On the heels of a second meeting in Republic about the reduction in hours at the Danville border crossing, the Canada Border Service Agency at the same location has announced its intent to match the American hours as of Nov. 26.
The meting at the Republic school gym on Friday was attended by more than 200 people who wanted to give their thoughts on the change in hours and how it has impacted them. For Republic and the small surrounding towns, Grand Forks is the nearest “large” city with amenities like a movie theatre and swimming pool.
The meeting was organized by Congresswoman Cathy Morris, and attended by several senior members of American Customs and Border Patrol (CBP) management, as well as elected local officials. The intent of the meting was to demonstrate to CBP agents the impact of the reduction with the hope of changing the decision.
Repeatedly, CBP officers stressed that one of the major factors in the decision making process was the volume of commercial traffic crossing at the port during the now-reduced hours. The volume was low, and the dollar figure of commercial goods coming intot he U.S. also low.
CBP officials also spoke to the struggle to staff openings at small, rural ports. A major concern was under-staffing, leading to exceptionally costly temporary duty assignments and lots of overtime for CBP staff to maintain the Danville border hours. By reducing hours, a current vacancy at the port will not be filled. Combined with other cost savings, CBP estimated that this will save about $200,000 per year.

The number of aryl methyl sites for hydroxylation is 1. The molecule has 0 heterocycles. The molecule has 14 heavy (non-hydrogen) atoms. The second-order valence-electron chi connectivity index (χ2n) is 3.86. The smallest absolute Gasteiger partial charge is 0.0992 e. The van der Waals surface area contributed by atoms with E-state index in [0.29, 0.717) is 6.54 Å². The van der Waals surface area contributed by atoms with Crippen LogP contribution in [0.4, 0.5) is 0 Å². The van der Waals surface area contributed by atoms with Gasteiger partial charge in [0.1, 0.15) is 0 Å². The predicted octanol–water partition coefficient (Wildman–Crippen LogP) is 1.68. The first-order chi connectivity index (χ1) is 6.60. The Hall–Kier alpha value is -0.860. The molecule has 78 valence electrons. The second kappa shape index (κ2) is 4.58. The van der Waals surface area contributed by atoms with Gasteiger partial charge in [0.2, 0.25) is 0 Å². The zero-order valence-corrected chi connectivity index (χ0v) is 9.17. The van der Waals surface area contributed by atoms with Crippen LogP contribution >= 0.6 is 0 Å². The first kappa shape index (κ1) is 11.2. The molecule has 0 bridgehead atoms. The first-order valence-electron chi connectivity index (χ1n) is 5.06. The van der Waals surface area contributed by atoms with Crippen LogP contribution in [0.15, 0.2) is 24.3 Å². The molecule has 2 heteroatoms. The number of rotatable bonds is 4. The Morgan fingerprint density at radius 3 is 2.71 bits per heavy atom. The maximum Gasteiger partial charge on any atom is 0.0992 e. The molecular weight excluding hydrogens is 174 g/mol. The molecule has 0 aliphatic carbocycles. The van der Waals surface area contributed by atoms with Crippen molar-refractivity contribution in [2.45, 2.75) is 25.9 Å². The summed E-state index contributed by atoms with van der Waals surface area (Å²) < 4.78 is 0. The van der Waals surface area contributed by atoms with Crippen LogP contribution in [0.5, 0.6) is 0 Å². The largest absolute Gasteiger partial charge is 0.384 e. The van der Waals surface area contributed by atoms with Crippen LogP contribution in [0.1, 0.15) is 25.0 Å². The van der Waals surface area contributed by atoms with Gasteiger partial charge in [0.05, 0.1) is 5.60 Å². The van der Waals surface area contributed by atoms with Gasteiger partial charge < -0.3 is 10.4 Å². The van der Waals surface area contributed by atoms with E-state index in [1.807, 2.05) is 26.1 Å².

Several audience members said they would like to see the Ferry point of crossing closed rather than the reduction in hours at the Danville port. Officials promised to take that under consideration, but noted again concerns about commercial traffic volume at the port as a factor.
The Canada Border Service Agency (CBSA) also announced Oct. 19 that it would be changing its hours to mirror their U.S. counterparts as of Nov. 26. Currently, the American crossing closes at 8p.m., but coming from the U.S. patrons can enter Canada until midnight.
As of Nov. 26, the hours will be 8 a.m. to 8 p.m. seven days a week, including holidays. The CBSA news release notes the change to align with CBP hours. After those hours, CBSA points to the Cascade crossing as an alternative open until midnight.